Incompetent Cervix and Pre-Term Deliveries
An incompetent cervix also called an insufficient cervix, is a serious medical condition that occurs when weak cervical tissue, the tissue at the lower part of the uterus (womb), causes or contributes to a miscarriage or premature birth. Premature birth may put the baby at risk for a number of birth injuries such as cerebral palsy, periventricular leukomalacia (PVL), seizures, developmental delays, infections, and hypoxic-ischemic encephalopathy (HIE). Cervical insufficiency can be caused by a number of factors, including congenital conditions, exposure to DES, prior obstetric trauma, prior cervical biopsy or LEEP procedure, or prior D&C procedures, among other factors.
What Is An Incompetent Cervix?
Before pregnancy, the cervix — the part of the uterus that connects to the vagina — is normally closed and rigid. The cervix gradually softens as pregnancy progresses. In a normal pregnancy, the cervix decreases in length (effaces) and opens (dilates) in response to contractions. If a woman has an incompetent or weak cervix (also known as cervical insufficiency), the cervix may shorten or open too soon, during early pregnancy. This may result in the membranes bulging through the opening and eventually rupturing, sometimes before the baby can survive outside of the uterus. The shortening or opening of the cervix may also bring on pre-term labor. If this response is not halted by medical intervention, a premature birth or miscarriage can result.
If a woman’s cervix begins to open in early pregnancy, preventative medication, frequent ultrasounds, and cervical cerclage – a procedure that closes the cervix with a strong suture, or stitch – are essential. If physicians fail to take appropriate actions to prevent premature birth, and the baby suffers a birth injury, the family may have a malpractice claim.
Incompetent Cervix: Risk Factors
Physicians must take a thorough history of the mother in order to identify risk factors for an incompetent cervix and premature birth. Factors that may cause the cervix to open in early pregnancy include anything that can cause cervical weakness. Specifically, risk factors include the following:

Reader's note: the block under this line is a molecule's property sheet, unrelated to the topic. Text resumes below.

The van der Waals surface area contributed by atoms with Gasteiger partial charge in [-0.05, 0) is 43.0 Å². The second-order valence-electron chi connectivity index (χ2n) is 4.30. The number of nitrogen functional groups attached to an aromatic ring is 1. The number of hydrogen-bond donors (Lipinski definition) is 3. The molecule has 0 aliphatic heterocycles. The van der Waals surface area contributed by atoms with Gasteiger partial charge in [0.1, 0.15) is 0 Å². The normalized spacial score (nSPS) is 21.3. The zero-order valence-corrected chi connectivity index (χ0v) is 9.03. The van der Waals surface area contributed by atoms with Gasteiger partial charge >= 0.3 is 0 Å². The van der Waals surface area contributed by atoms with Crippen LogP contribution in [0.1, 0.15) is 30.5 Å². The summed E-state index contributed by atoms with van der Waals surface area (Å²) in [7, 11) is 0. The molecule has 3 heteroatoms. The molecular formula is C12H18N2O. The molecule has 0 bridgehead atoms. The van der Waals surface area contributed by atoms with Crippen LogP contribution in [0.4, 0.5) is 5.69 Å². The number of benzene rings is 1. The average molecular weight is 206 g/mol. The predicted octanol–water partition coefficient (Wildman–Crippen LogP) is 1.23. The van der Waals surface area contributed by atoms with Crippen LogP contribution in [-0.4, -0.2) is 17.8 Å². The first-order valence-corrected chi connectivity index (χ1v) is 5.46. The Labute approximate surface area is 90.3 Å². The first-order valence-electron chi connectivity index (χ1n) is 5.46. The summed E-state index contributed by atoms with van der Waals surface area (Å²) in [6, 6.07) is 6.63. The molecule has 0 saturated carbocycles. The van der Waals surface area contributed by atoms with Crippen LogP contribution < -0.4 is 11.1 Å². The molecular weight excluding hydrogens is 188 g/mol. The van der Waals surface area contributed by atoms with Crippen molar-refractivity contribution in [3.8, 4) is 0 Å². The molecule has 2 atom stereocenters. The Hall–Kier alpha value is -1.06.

- Prior preterm delivery
- Cervical shortening
- History of surgical procedures involving the cervix
- Diagnosis of cervical incompetence in a previous pregnancy.
- Previous preterm premature rupture of membranes.
- A biopsy of the cervix used to remove pre-cancerous cells or for diagnostic purposes (cone biopsy/cervical conization).
- Trauma from a previous childbirth during which the cervix was torn.
- Repeated or late-term abortion.
- Uterine abnormalities and anomalies.
- Exposure to the drug diethylstilbestrol (DES).
- D & C procedures.
Short Cervix Closely Tied to Cervical Insufficiency
Short cervix (where the cervical tissue does not stay closed due to insufficient tissue length) is often synonymous with insufficient cervix and is caused by similar factors, including congenital issues, chemical exposure, and certain surgical procedures such as biopsies.
What Causes Weak Cervix?
Causes of an incompetent cervix can include:
- Congenital conditions: Some uterine abnormalities and genetic disorders can affect collagen (a fibrous protein that makes up the body’s connective tissues), which may cause cervical insufficiency.
- Exposure to diethylstilbestrol (DES), a synthetic form of the hormone estrogen, before birth also has been linked to cervical insufficiency.